Michelle, 10 Cloverfield Lane (2016)


In 10 Cloverfield Lane (2016), Michelle (played by Mary Elizabeth Winstead) gets into a car accident and is brought into a shelter by two men, Howard and Emmett, who claim their world is undergoing a chemical attack and the only way to survive is to stay in their underground bunker. Most of the film revolves around Michelle trying to outwit Howard and escape the bunker, and becoming one of the greatest horror movie heroes of all time.
Howard is a domestic abuser who pretends to be Michelle’s altruistic savior; he threatens her when she breaks his rules, more interested in controlling her than understanding her. Michelle has experience with abusers, her father being one and destroying her courage at a young age, making her often respond to arguments (like the one she has with her fiance in the film) by running away. She is an intelligent character who puts aggressive plans into action to attempt to escape the controlling Howard and his bunker. She manages to escape, but finds herself now facing the outside world that, while not totally poisonous, is being invaded by aliens.
Michelle valiantly fights back against the abuse in her life, both before and after the incident in the bunker, and instead of running away to a “safe zone,” the movie ends with her heading to Houston to confront the alien intruders. Her bravery in the face of the petrifying horrors in her life makes her a very admirable and memorable character.


Barbara Blair, Night of the Living Dead (1990)


If Night of the Living Dead had not been remade, Barbara would not be on this list. The woman referred to in the famous line “They’re coming to get you Barbara,” does not survive George Romero’s Night of the Living Dead (1968). She even shuts down over the course of the movie, guaranteeing her eventual death. However, in Tom Savini’s remake of Night of the Living Dead (1990), Barbara Blair (played by Patricia Tallman) begins as a meek individual who adapts and turns into one of the greatest horror movie heroes of all time because of the zombie apocalypse.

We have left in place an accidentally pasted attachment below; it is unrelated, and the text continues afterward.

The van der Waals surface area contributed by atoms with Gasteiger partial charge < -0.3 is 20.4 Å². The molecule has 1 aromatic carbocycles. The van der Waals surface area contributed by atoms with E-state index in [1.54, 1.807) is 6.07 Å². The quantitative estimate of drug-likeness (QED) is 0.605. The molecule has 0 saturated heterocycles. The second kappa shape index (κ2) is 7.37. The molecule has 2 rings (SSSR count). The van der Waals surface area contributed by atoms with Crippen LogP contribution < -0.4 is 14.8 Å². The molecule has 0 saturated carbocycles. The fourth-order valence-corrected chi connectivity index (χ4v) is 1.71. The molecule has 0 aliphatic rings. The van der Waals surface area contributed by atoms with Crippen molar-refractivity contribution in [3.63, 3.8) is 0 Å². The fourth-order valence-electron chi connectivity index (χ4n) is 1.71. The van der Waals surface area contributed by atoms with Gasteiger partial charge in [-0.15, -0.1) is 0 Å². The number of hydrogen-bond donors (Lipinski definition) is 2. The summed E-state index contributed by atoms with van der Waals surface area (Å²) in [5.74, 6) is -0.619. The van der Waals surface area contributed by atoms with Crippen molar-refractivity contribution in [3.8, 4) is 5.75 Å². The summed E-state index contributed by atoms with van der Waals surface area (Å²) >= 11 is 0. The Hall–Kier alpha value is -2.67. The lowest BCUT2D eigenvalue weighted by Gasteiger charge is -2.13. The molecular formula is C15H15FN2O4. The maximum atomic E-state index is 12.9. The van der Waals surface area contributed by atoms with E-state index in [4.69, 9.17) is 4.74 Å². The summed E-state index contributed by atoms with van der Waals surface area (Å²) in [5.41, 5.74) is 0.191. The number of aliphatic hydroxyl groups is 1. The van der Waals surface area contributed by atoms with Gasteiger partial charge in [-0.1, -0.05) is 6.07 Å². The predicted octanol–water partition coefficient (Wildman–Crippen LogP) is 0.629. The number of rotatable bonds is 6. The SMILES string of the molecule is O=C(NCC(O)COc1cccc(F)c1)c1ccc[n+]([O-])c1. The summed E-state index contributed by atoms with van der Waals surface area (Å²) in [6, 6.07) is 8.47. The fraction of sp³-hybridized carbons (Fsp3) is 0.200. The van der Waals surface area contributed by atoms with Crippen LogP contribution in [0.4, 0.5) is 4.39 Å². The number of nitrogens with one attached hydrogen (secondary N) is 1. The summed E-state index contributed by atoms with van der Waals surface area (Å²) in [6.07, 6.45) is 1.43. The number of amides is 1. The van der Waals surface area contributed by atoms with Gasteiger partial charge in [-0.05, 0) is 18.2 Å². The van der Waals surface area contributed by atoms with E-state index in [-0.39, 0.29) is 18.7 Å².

Unlike pretty much every other character involved, Barbara survives to the end of this movie. For most of the film, she and a group of survivors were holed up in a house. In a last ditch effort, Barbara runs from the house and searches for help. Not only does she find it, but she actually comes back in the hopes that her newfound friend Ben will still be alive. Unfortunately he is now undead. The scumbag who is partially responsible for his death is still alive and well, though, which Barbara rectifies by shooting him in the head. Not something you should look up to, but movie-goers were pleased to be rid of that headache-inducing character.


R.J. Macready, The Thing (1982)


R.J. MacReady (played by Kurt Russell) is a highly resourceful and intelligent helicopter pilot in the sci-fi horror classic The Thing (1982). He is one of the people who takes charge of research scientists as an alien creature begins killing and assimilating members of their group. This creates a lot of paranoia among the characters, and MacReady makes it his mission to figure out the identity of the Thing. He takes cautious steps, quarantining members of the group who may be infected.
MacReady also shows off his flamethrower skills when he torches the aliens on several occasions. When he’s suspected of being infected by the Thing, he threatens to blow everyone up with dynamite if they don’t back off. Not taking any chances, MacReady ties up the members of the group and figures out a way to test whether someone is infected. He tells the group to give blood samples and to poke them with a hot piece of wire, as the creature’s blood will most likely react to defend itself. MacReady then arms people with weapons when they pass the test. At the end of the film, MacReady helps destroy the site with dynamite to prevent the Thing from returning. His methodical thinking and proficiency with flamethrowers and dynamite make MacReady a staple on every greatest horror movie heroes ever list.

Jennifer Corvino, Phenomena (1985)


Phenomena by Dario Argento is a beautiful (as all early Argento films are) tale of a girl, played by a very young and beautiful Jennifer Connelly. In the movie, she is sent by her movie-star father to study in Switzerland at the Richard Wagner Academy of Girls. Jennifer is no ordinary student, however. She is prone to bouts of sleepwalking and has the ability to telepathically commune with insects.